I’ve always found it delightful how artists are able to work in such color amongst what is often thought of as varying degrees of beige: sunrise, sunset, or somewhere in the middle, there are purples and blues and greens and oranges all hiding amongst those amber waves of grain. 

That’s not to say Plains are one-dimensional.

We’ve seen cities, both looking down and looking up.

We’ve seen monuments, and myths realized.

And we’ve even been to outer space. Twice!

Plains may truly have the largest range of any basic land type, but there is only one way to find out, and I hear the water is just fine.

No Man Is an Island

Next we look at blue and the Island, which is oftentimes much more than a mass of land surrounded by water, or at least, more than meets the eye.

Some of my favorite Islands from the last few years have aesthetics that hearken back more than a hundred years, with inspirations from Doré to the Golden Age of Illustration.

And others are incredibly contemporary, rooted in abstraction and imagination like the game has never seen, and yet still instantly recognizable as the blue mana source we know and love.

Not unlike Plains, Islands have a thing for myths, and monoliths.

And yet there’s also a uniqueness to them, whether it’s the traditional idea of what an Island should be…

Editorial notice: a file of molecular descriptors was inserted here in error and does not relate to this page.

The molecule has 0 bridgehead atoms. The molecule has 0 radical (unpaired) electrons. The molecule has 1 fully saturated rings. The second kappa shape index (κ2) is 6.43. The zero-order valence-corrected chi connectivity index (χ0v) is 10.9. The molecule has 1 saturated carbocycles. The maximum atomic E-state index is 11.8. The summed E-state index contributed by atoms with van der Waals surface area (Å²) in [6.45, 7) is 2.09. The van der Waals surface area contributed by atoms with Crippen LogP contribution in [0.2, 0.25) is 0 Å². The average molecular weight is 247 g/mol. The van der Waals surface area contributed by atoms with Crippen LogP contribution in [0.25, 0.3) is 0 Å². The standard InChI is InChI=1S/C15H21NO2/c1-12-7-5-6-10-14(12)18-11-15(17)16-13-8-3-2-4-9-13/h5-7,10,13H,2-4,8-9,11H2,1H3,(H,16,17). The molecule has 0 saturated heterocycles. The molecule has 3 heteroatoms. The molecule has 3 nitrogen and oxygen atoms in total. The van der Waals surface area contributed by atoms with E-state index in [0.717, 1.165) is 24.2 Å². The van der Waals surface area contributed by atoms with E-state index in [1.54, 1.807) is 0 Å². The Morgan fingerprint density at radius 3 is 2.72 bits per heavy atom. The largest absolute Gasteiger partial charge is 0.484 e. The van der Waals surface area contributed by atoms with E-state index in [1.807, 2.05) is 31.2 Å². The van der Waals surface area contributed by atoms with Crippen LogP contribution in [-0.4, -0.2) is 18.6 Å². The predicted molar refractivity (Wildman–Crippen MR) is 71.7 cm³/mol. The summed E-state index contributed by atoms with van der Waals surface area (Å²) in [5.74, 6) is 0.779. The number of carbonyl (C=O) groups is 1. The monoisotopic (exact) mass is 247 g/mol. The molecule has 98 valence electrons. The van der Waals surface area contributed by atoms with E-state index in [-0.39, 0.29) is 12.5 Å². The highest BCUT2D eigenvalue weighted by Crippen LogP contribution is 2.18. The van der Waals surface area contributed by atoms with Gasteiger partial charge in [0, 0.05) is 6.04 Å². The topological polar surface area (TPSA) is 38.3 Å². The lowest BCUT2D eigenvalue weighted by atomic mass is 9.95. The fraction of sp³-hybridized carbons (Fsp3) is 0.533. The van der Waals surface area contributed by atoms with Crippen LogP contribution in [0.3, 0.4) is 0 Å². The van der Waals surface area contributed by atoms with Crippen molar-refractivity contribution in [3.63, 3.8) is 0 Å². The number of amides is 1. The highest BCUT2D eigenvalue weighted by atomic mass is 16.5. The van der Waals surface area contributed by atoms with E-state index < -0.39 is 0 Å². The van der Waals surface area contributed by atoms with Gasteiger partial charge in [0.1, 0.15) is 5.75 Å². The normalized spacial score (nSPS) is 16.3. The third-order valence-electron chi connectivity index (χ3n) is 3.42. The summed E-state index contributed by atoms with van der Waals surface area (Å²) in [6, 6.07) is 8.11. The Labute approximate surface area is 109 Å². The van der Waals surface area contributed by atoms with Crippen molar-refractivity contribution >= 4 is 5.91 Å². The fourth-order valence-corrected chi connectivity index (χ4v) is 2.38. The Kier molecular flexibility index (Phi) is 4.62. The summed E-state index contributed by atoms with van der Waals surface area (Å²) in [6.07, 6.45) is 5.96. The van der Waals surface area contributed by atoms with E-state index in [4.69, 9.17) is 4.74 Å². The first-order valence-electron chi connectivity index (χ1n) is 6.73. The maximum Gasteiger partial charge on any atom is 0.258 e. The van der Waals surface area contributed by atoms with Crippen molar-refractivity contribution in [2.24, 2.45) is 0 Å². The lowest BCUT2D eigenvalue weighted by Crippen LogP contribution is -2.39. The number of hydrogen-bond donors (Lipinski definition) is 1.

…or what an Island can be.

Our next stop is still wet, but…different.

On Swamps

The ooey-gooey squish of the Swamp is often what first springs to mind, but as John Dale told us so many years ago, there is so much more to this often-misunderstood basic land. Of all basic land types, Swamps seem to be the most likely to have nonland things present, sometimes alive, and sometimes not (ish).

And we see a world of color return! While most often it’s varying degrees of purple…

It’s not without the oranges and yellows as the sun rises and sets. These lands most embody the circle of life itself, whether it’s the dawn of a new day or the end of an era.

It’s also not to say a Swamp can’t have literally every color of the rainbow, too, and you still know what it seeks to represent.

But when it comes to Swamps for my personal deckbuilding, if I’ve already covered my ‘purple’ bases, I seem to gravitate to one thing; give me a good ol’ classic dead tree, and I’m a happy camper. And a Swamp that has both? Well, it doesn’t get much better than that.

Let’s step out of the Swamp and look to the distance, as we roll on to red and the Mountain.

“Far Over the Misty Mountains Cold”